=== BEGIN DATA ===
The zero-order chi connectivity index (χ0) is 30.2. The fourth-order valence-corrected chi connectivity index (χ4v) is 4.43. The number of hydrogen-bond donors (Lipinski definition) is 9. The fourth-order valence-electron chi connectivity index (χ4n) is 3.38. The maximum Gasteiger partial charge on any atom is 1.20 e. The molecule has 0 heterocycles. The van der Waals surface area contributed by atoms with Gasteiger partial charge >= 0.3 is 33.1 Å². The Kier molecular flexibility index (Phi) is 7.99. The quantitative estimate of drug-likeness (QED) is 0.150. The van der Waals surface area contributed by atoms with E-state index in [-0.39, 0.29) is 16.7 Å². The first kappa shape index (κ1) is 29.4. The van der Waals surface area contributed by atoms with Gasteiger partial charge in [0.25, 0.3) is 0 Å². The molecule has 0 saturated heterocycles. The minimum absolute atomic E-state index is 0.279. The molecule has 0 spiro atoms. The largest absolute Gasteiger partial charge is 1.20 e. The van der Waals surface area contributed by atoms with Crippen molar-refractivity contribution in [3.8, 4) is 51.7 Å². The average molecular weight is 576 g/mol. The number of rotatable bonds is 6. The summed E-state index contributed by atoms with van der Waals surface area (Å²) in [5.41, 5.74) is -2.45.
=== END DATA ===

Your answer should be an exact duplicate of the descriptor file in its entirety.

The zero-order chi connectivity index (χ0) is 30.2. The fourth-order valence-corrected chi connectivity index (χ4v) is 4.43. The number of hydrogen-bond donors (Lipinski definition) is 9. The fourth-order valence-electron chi connectivity index (χ4n) is 3.38. The maximum Gasteiger partial charge on any atom is 1.20 e. The molecule has 0 heterocycles. The van der Waals surface area contributed by atoms with Gasteiger partial charge >= 0.3 is 33.1 Å². The Kier molecular flexibility index (Phi) is 7.99. The quantitative estimate of drug-likeness (QED) is 0.150. The van der Waals surface area contributed by atoms with E-state index in [-0.39, 0.29) is 16.7 Å². The first kappa shape index (κ1) is 29.4. The van der Waals surface area contributed by atoms with Gasteiger partial charge in [0.25, 0.3) is 0 Å². The molecule has 0 saturated heterocycles. The minimum absolute atomic E-state index is 0.279. The molecule has 0 spiro atoms. The largest absolute Gasteiger partial charge is 1.20 e. The van der Waals surface area contributed by atoms with Crippen molar-refractivity contribution in [3.8, 4) is 51.7 Å². The average molecular weight is 576 g/mol. The number of rotatable bonds is 6. The summed E-state index contributed by atoms with van der Waals surface area (Å²) in [5.41, 5.74) is -2.45.